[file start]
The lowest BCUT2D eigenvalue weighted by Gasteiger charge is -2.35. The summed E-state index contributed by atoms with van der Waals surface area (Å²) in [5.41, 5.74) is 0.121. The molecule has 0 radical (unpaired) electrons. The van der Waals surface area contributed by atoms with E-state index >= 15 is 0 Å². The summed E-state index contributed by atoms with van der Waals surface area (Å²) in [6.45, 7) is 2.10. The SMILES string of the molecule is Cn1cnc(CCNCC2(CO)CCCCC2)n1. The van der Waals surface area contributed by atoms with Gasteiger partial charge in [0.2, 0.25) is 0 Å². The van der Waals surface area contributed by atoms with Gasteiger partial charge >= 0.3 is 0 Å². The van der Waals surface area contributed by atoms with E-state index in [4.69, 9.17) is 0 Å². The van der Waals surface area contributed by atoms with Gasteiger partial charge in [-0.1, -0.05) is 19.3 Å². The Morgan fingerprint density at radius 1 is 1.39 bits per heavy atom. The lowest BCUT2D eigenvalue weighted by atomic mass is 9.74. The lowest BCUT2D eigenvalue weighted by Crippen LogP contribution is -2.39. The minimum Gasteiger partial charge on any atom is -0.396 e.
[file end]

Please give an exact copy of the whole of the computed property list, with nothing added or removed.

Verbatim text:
The lowest BCUT2D eigenvalue weighted by Gasteiger charge is -2.35. The summed E-state index contributed by atoms with van der Waals surface area (Å²) in [5.41, 5.74) is 0.121. The molecule has 0 radical (unpaired) electrons. The van der Waals surface area contributed by atoms with E-state index >= 15 is 0 Å². The summed E-state index contributed by atoms with van der Waals surface area (Å²) in [6.45, 7) is 2.10. The SMILES string of the molecule is Cn1cnc(CCNCC2(CO)CCCCC2)n1. The van der Waals surface area contributed by atoms with Gasteiger partial charge in [0.2, 0.25) is 0 Å². The van der Waals surface area contributed by atoms with Gasteiger partial charge >= 0.3 is 0 Å². The van der Waals surface area contributed by atoms with E-state index in [4.69, 9.17) is 0 Å². The van der Waals surface area contributed by atoms with Gasteiger partial charge in [-0.1, -0.05) is 19.3 Å². The Morgan fingerprint density at radius 1 is 1.39 bits per heavy atom. The lowest BCUT2D eigenvalue weighted by atomic mass is 9.74. The lowest BCUT2D eigenvalue weighted by Crippen LogP contribution is -2.39. The minimum Gasteiger partial charge on any atom is -0.396 e.